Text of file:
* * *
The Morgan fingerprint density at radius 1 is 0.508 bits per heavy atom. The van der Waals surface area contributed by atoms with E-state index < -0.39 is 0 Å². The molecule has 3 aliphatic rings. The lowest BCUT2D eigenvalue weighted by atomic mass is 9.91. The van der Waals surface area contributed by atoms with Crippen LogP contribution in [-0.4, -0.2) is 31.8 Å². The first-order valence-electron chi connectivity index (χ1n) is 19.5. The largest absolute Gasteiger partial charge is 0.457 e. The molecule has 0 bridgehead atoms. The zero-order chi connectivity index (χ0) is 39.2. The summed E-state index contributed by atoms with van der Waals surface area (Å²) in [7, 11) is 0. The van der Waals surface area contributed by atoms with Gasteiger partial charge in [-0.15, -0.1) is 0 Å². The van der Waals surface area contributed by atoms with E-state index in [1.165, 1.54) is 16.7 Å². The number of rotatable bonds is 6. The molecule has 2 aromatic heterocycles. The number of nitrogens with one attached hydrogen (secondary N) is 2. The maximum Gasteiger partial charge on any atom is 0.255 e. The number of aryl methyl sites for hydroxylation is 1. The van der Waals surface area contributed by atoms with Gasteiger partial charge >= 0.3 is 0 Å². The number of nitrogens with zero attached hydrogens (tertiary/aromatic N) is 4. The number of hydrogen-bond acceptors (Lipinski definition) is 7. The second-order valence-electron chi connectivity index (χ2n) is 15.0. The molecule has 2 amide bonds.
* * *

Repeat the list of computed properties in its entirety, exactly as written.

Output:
The Morgan fingerprint density at radius 1 is 0.508 bits per heavy atom. The van der Waals surface area contributed by atoms with E-state index < -0.39 is 0 Å². The molecule has 3 aliphatic rings. The lowest BCUT2D eigenvalue weighted by atomic mass is 9.91. The van der Waals surface area contributed by atoms with Crippen LogP contribution in [-0.4, -0.2) is 31.8 Å². The first-order valence-electron chi connectivity index (χ1n) is 19.5. The largest absolute Gasteiger partial charge is 0.457 e. The molecule has 0 bridgehead atoms. The zero-order chi connectivity index (χ0) is 39.2. The summed E-state index contributed by atoms with van der Waals surface area (Å²) in [7, 11) is 0. The van der Waals surface area contributed by atoms with Gasteiger partial charge in [-0.15, -0.1) is 0 Å². The van der Waals surface area contributed by atoms with E-state index in [1.165, 1.54) is 16.7 Å². The number of rotatable bonds is 6. The molecule has 2 aromatic heterocycles. The number of nitrogens with one attached hydrogen (secondary N) is 2. The maximum Gasteiger partial charge on any atom is 0.255 e. The number of aryl methyl sites for hydroxylation is 1. The van der Waals surface area contributed by atoms with Gasteiger partial charge >= 0.3 is 0 Å². The number of nitrogens with zero attached hydrogens (tertiary/aromatic N) is 4. The number of hydrogen-bond acceptors (Lipinski definition) is 7. The second-order valence-electron chi connectivity index (χ2n) is 15.0. The molecule has 2 amide bonds.